Lincoln won re-election in November 1864, and he quickly tried to win support for the proposed amendment in his annual State of the Union message. Lincoln told the Congress and American people that the election results were a mandate for the amendment. “Of course the abstract question is not changed; but an intervening election shows almost certainly that the next Congress will pass the measure if this does not” (Abraham Lincoln, “Annual Message,” December 6, 1864)
On January 6, 1865, the House of Representatives took up debate on the amendment, while Lincoln and his Cabinet members traded political favors behind the scenes to secure votes. On January 31, the House narrowly passed the amendment by three votes. The following day, President Lincoln submitted a resolution to the states for ratification. Lincoln’s home state of Illinois ratified that day, and eighteen states ratified the amendment before the month ended. On December 6, 1865, after Lincoln’s death, with the concurrence of several southern states, the amendment was ratified and became the law of the land.
The Thirteenth Amendment states: “Neither slavery nor involuntary servitude, except as a punishment for crime whereof the party shall have been duly convicted, shall exist within the United States, or any place subject to their jurisdiction” (The United States Constitution, Thirteenth Amendment, 1865).
At the expense of more than 600,000 deaths in a bloody Civil War, the promise of liberty in the Declaration of Independence had finally been achieved for African-Americans. Slavery was expurgated from the country though much work was to be done before African-Americans enjoyed full equality in law and in custom.
Abraham Lincoln lived to see General Robert E. Lee’s surrender to General Ulysses S. Grant but would not live to see the ratification of the Thirteenth Amendment. Lincoln was shot by an assassin on April 14, 1865 and died the following day. Among the many consequences of his death was the uncertain outcome of the Reconstruction, as it was called. Lincoln believed that the South had never left the Union and that southerners were rebels or insurrectionists. Therefore, he had favored a moderate plan of reconstruction whereby ten percent of the people of the Confederacy had to sign an oath of allegiance to the Union and the abolition amendment had to be ratified. Contrary to this mild proposal, the “Radical Republicans” in Congress demanded that the South be punished and passed the Wade-Davis Bill in 1864. This plan required an oath of loyalty by a majority of voters in each state, a ban on suffrage or office-holding by high-ranking Confederates, and the abolition of slavery. President Lincoln vetoed the bill. After Lincoln died, President Andrew Johnson supported a more lenient plan than Lincoln’s in which southern states would only have to repudiate the principle of secession and ratify the Thirteenth Amendment.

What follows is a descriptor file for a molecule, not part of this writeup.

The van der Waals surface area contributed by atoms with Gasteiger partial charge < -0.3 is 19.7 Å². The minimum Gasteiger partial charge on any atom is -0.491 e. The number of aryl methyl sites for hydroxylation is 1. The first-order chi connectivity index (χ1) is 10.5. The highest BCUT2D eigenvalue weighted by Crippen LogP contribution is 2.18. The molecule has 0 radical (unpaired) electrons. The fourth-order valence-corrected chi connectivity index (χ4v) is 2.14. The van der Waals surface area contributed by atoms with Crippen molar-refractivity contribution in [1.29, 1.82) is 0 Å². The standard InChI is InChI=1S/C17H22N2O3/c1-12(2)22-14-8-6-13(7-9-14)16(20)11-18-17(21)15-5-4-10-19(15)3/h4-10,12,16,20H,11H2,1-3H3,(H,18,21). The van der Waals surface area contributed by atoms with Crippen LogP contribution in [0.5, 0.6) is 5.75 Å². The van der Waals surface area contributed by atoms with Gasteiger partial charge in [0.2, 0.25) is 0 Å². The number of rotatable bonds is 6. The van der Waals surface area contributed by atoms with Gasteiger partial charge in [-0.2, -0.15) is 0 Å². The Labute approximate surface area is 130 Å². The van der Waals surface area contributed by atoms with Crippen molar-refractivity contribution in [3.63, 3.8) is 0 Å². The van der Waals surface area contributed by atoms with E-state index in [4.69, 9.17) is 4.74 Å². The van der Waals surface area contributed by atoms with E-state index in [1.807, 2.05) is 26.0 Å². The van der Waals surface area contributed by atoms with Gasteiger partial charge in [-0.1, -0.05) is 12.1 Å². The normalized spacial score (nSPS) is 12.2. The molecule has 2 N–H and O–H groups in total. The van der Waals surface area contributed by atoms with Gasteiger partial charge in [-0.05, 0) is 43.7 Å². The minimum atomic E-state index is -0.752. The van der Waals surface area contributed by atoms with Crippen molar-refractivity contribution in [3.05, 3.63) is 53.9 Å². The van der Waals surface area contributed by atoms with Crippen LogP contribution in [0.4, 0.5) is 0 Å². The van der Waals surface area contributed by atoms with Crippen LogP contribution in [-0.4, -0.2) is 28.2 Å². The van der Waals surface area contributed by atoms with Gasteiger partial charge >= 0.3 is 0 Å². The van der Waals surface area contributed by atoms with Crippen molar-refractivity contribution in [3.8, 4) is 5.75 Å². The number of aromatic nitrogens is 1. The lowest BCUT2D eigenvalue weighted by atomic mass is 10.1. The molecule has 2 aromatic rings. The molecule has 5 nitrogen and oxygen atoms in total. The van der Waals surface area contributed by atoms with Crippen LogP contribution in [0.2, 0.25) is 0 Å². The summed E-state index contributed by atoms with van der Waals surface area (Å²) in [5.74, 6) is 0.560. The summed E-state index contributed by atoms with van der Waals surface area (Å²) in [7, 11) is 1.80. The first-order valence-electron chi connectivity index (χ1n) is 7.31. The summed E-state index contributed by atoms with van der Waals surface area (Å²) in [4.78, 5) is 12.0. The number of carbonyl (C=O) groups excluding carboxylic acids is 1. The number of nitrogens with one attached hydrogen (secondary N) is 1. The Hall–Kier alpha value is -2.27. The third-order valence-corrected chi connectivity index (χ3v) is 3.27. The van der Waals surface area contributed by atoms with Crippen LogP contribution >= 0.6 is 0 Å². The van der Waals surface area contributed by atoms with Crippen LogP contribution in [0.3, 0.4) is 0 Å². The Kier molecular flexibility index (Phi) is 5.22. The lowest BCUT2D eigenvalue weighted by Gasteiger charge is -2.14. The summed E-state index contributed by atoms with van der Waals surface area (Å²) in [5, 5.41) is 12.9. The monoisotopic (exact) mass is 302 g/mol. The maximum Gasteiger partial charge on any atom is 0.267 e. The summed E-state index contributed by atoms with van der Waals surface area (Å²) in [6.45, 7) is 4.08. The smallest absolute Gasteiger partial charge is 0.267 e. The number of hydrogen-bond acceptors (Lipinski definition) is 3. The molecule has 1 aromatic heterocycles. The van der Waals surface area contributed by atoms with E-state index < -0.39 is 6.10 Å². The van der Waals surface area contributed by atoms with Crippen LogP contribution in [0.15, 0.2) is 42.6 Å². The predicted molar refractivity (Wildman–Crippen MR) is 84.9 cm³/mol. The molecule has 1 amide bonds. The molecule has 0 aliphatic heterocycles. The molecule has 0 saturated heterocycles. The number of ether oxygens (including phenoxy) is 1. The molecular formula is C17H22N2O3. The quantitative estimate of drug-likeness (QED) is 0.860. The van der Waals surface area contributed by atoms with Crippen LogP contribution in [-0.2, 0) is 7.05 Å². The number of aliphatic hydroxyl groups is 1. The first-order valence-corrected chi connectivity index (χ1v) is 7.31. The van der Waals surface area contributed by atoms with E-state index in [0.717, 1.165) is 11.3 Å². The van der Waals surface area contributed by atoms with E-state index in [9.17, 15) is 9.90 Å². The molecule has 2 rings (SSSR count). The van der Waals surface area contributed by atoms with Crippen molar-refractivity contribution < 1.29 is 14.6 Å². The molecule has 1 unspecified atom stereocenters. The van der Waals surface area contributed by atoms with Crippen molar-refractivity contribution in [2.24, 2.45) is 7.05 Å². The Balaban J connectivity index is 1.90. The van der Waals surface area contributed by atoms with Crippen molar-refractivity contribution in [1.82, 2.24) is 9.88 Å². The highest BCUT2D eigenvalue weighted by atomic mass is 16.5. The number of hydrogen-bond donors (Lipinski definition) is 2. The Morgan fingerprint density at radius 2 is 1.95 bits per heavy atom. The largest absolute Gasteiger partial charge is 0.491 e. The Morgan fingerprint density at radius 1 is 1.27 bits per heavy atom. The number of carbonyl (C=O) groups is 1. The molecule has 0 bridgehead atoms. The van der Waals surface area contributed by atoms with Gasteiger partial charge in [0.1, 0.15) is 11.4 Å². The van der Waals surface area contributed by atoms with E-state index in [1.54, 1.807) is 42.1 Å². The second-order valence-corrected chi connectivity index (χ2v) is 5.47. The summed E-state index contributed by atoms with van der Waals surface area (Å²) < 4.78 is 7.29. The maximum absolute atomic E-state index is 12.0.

The division between President Johnson and the Radical Republicans in Congress set off a long struggle between the respective branches in government and affected the outcome of the Fourteenth and Fifteenth Amendments as well as the lives of African-Americans. Even as state legislatures were ratifying the Thirteenth Amendment, Southern states were passing “Black Codes,” that severely curtailed freedmen’s civil rights and reduced them to a state closely resembling slavery. In addition, President Johnson challenged the Radical Republicans in Congress over reconstruction and vetoed nearly any bill aiding in the equality of African-Americans or expressing congressional control over reconstruction. The Radical Republicans also believed (against Lincoln) that the southern states had left the Union and could only be readmitted by agreeing to grant African-Americans full civil equality. President Johnson had other ideas and, in February 1866, vetoed the Freedmen’s Bureau Bill, which would have started a federal agency intended to help freed slaves transition to freedom with education and jobs, and then a civil rights bill a month later. Congress overrode both vetoes, but black equality and liberty after the Civil War were lost amidst the constitutional struggle.